Using spousal IRAs is a way for couples to boost their contributions when one partner earns significantly more than the other one. Married partners can make Roth IRA contributions on their spouse’s behalf. These accounts are subject to the same limits and regulations as regular contributions, and the accounts cannot be joint accounts. These are the eligibility requirements for spousal Roth IRA contributions:
The account holder and contributor must be married and file jointly on tax returns.
The person making the contribution has to have eligible compensation.
The combined contribution for both partners cannot exceed the compensation reported on a joint tax return.
The contributions to a single Roth IRA cannot pass the contribution limits, but the spouse can hit the limit on their own and their partner’s account.
Income Limits for Roth IRAs
Roth IRA eligibility also depends on a person’s overall income earnings. Income limits on Roth IRAs restrict high earners from contributing large amounts—these limits go off of modified adjusted gross income (MAGI) and the contributor’s tax-filing status. MAGI takes the AGI from your tax return and adds your deductions back in (like interest on student loans and self-employment taxes).
If your MAGI is below a specific level, you can contribute the full amount to a ROTH IRA, which is $6,000 for most people and $7,000 for people aged 50 and up. If your MAGI is over the limit, you can’t contribute at all, and if it’s in the “phase-out” range, you can make smaller contributions but not the full amount. These are the income limits for 2021:
Married filing jointly:
Full contribution: Less than $198,000
Phase-out range: $198,000 – $207,999
Ineligible: $208,000 and higher
Married filing separately (and living together):
Full contribution: N/A
Phase-out range: Less than $10,000
Ineligible: $10,000 and higher
Head of household, single, or married filing separately (and not living together):
While people of any age can make Roth IRA contributions, the annual contributions to the account cannot exceed the amount of income earned in that year. For example, anyone under 50 that earns income in the full contribution range listed above can contribute $6,000 to their Roth IRA annually.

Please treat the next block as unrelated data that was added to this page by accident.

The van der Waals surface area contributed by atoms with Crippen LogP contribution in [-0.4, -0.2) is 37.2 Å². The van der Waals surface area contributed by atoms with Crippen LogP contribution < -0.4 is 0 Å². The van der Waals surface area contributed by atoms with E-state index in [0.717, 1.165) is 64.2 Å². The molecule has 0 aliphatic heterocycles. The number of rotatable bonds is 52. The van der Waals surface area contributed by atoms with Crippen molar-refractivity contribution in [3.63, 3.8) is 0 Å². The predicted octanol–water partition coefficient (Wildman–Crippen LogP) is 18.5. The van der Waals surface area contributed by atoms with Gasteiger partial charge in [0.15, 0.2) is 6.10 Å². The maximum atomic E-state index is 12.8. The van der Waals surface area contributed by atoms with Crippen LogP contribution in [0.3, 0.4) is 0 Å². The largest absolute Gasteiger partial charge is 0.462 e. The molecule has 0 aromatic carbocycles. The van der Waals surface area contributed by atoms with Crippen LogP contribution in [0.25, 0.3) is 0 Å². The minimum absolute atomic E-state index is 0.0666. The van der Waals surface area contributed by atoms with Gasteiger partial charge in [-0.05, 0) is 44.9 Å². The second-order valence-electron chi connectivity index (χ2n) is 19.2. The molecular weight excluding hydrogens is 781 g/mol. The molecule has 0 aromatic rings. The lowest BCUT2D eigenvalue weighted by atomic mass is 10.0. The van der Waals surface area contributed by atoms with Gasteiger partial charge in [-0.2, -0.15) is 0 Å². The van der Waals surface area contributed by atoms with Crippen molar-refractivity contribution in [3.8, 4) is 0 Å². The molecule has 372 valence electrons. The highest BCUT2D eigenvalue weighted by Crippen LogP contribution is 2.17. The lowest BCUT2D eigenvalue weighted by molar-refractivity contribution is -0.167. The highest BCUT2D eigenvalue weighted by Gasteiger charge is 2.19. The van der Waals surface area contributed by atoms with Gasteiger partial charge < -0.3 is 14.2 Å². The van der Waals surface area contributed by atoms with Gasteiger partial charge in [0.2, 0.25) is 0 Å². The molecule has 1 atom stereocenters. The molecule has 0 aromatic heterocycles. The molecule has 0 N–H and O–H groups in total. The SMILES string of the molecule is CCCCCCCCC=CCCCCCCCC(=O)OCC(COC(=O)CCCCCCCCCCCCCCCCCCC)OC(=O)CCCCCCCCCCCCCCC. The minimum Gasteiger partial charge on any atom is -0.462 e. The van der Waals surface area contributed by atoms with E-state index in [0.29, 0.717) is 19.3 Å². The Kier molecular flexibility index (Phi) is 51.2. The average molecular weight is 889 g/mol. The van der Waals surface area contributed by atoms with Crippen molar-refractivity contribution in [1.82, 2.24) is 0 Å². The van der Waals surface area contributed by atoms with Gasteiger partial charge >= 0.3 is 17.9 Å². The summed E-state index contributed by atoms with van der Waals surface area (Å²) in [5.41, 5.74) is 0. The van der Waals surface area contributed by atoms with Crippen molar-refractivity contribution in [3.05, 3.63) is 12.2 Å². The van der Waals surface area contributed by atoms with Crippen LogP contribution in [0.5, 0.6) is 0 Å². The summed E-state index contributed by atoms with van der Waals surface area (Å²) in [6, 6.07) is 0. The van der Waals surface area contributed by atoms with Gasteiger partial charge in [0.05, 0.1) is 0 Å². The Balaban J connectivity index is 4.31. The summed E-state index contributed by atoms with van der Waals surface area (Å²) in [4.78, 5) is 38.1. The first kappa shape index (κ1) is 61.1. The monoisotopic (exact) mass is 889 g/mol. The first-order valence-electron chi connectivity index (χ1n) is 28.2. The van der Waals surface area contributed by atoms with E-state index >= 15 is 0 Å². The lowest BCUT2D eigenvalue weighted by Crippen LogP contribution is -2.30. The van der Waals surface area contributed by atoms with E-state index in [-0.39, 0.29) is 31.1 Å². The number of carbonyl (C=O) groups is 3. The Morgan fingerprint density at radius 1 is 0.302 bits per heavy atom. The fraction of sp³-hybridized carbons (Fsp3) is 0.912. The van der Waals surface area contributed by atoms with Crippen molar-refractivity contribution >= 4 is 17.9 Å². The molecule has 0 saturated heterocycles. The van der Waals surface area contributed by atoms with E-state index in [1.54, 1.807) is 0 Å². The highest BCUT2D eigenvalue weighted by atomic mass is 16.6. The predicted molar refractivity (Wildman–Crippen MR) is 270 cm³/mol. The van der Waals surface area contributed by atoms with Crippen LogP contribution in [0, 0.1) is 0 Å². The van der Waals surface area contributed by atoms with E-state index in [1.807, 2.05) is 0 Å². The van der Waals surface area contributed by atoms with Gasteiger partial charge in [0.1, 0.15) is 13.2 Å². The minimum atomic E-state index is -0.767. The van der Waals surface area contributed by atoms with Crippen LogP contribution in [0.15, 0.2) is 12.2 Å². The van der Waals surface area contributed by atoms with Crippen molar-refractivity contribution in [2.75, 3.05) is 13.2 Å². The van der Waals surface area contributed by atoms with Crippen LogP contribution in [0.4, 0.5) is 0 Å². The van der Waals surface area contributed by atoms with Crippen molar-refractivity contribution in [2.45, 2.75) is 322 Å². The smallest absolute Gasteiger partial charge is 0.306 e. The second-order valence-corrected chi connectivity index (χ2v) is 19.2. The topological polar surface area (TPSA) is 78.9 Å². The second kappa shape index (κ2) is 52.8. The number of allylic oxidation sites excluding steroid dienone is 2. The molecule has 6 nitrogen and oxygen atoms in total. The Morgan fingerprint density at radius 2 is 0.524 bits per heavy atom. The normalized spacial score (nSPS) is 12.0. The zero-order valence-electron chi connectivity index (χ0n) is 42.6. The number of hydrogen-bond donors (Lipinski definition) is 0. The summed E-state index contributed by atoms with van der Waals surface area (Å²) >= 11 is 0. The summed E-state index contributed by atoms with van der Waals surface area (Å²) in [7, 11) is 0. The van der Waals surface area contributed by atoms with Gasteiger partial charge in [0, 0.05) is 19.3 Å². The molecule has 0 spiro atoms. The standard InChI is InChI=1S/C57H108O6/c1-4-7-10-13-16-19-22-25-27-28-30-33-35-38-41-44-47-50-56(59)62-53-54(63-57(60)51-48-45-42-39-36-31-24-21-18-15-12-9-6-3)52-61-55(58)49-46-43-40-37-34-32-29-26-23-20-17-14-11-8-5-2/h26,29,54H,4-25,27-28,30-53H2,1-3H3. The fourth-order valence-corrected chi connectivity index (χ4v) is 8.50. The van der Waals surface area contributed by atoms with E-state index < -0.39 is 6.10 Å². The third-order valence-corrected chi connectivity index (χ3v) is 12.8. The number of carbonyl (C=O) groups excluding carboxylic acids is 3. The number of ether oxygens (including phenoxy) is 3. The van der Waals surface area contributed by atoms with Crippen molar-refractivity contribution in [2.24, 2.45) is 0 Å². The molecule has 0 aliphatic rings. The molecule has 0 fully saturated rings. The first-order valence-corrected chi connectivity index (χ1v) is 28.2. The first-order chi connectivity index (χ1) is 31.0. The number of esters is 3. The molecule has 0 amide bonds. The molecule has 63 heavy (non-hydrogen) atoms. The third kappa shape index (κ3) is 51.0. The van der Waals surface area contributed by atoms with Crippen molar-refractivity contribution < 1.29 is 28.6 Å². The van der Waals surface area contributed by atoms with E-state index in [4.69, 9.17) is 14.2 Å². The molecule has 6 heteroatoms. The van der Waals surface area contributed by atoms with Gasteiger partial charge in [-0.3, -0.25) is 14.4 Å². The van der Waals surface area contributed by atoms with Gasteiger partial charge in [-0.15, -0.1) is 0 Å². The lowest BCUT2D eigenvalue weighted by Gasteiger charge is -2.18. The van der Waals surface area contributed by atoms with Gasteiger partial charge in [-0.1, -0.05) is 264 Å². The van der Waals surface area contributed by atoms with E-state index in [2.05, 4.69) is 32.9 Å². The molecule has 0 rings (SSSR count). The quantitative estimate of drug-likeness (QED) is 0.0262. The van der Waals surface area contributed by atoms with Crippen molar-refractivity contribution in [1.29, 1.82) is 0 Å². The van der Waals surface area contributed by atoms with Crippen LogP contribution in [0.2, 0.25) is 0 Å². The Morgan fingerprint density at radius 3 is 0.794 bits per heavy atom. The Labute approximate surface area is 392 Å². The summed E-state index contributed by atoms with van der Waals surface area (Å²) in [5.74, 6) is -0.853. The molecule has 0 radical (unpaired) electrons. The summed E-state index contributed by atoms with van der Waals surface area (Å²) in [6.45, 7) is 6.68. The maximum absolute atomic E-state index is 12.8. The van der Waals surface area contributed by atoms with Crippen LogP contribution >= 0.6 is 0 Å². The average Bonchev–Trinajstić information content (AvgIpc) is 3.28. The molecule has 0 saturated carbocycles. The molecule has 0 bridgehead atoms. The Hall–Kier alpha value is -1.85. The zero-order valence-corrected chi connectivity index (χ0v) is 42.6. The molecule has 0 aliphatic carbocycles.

Couples that have highly disparate incomes often ask if they can use the higher-earning spouse’s name for their Roth IRA, but as the name implies (individual retirement account), that goes against IRS regulations.
However, a spouse can make contributions to their partner’s Roth IRA. For example, if one spouse earns $100,000 and the other only earns $10,000, the higher earning spouse can contribute $6,000 to their own account and an additional $6,000 to their partner’s Roth IRA.
Contributions & Timing
While you can own and make contributions to both a Roth IRA and a traditional IRA, the limit applies collectively to each one. That means if you contribute $3,000 to one IRA in 2021, you could only deposit $3,000 into another IRA during the same year. You can make contributions up until the tax filing deadline of the following year. Getting approved for a tax deadline extension does not give you additional time to make IRA contributions.
If someone files and receives a tax refund early, they can use that money to add to their Roth IRA as long as it’s before the deadline to file. Also, if you were to convert your money from a Roth IRA to another retirement account, that would not impact the annual contribution limit. Additionally, rollovers from one IRA to another do not affect the contribution limit.
Roth IRA Tax Breaks
It’s important to understand that Roth IRA contributions are not deductible for the year you contribute—they are to build savings, not to get a current tax deduction. Roth IRA contributions consist of after-tax money, which is why you can withdraw your contributions without paying taxes on them.